How do you say goodbye to a summer?
The lodge is empty, quiet, hollow. Normally, at this time of year the entire building echoes with giggles, shrieks, shouts, singing, the clatter of forks on plates as heaps of pancakes are consumed, and the rhythmic pounding of cups on tables as counselors teach another generation of campers that super annoying cup game. In case you were wondering, I am an expert at the cup game. But this skill will do me little good this year.
Camas Meadows has provided our own summer camps every year since 1986 when my father left his pastorate to usher Camas from a purely rental facility to a place that planned, staffed, and ran summer adventures for kids ages nine to eighteen.
Not this year.
This year, we are grieving the loss of a summer ministry that has been a part of Scruffy’s life for the past twenty-one years and part of mine for the last thirty-four. Yes, as a girl I slept in the corner of Robin’s Roost Cabin (before it was Robin’s Roost) on a make-shift bed while my dad ran staff meetings. Camp has been the focus of my summer since before I was even old enough to be a camper.
One time, I drove past an orchard that was being cut down. The trees were in the full-blush of spring bloom. Covered in a glorious snow of pale-pink blossoms. Full of beauty and life and the potential for a fruitful year. But they had all been cut down. They lay on their sides, in full bloom, dead. All of a sudden, I find myself feeling like that orchard.
Camas has run summer camps when forest fires raged in the Cascades, after my father’s sudden death, and even during Scruffy’s first summer when he was hired in May (with a landscape architecture degree and three year’s experience working at a Christian music warehouse) and had all of one month to prepare.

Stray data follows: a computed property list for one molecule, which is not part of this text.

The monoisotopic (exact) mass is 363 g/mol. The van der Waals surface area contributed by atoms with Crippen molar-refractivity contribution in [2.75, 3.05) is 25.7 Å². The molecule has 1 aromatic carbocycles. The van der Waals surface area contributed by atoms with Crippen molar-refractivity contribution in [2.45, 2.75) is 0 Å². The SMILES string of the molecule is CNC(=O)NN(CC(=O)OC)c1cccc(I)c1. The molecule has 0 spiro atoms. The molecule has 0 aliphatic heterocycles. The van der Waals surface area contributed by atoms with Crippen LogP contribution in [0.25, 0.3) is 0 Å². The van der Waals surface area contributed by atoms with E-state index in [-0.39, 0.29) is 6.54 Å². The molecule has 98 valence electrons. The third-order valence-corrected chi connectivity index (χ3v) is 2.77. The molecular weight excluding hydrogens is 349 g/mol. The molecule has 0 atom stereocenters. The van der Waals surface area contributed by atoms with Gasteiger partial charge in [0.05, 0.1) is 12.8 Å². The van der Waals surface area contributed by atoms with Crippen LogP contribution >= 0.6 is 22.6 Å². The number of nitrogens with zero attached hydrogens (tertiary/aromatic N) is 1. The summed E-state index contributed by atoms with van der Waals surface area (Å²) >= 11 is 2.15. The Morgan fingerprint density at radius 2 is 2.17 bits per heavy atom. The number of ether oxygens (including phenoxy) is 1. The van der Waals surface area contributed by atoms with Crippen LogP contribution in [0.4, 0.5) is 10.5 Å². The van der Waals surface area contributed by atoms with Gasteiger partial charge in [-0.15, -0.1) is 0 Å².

This summer, a global pandemic has forced us to rest the land.
We, as a people, are not used to resting. It has been shocking as business grinds to a halt and anxiety skyrockets. If Scruffy is not a camp director, if I am not Boo Boo (camp director’s wife, camp blogger, camp photographer) with all of the vital tasks and important daily details that this job brings with it … what are we?
In the Old Testament, God commanded the people of Israel to rest the land every seven years. If produce grew on its own, it was available for the poor and wild animals to eat. Then every fifty years came the year of jubilee, where the land rested once more, but in addition, property that had been sold was returned to its original owners. The people and the land both rested before the Lord in obedience as a sacrifice and expression of faith.
Why haven’t we rested the land before this? Well, we are not under Old Testament law … and rest is difficult, expensive, and simply does not come naturally. There are a million and one things to do and so many people that we do not wish to disappoint.
But this year rest has been forced upon us, and though painful, there is good here, too. Good amidst the sorrow of seeing a quiet summer and an empty lodge. As we were discussing these difficulties, another camp director told Scruffy, “We consider this our year of jubilee.” I do not want to miss this opportunity to trust God and learn the important lessons He has for us in this time of upheaval.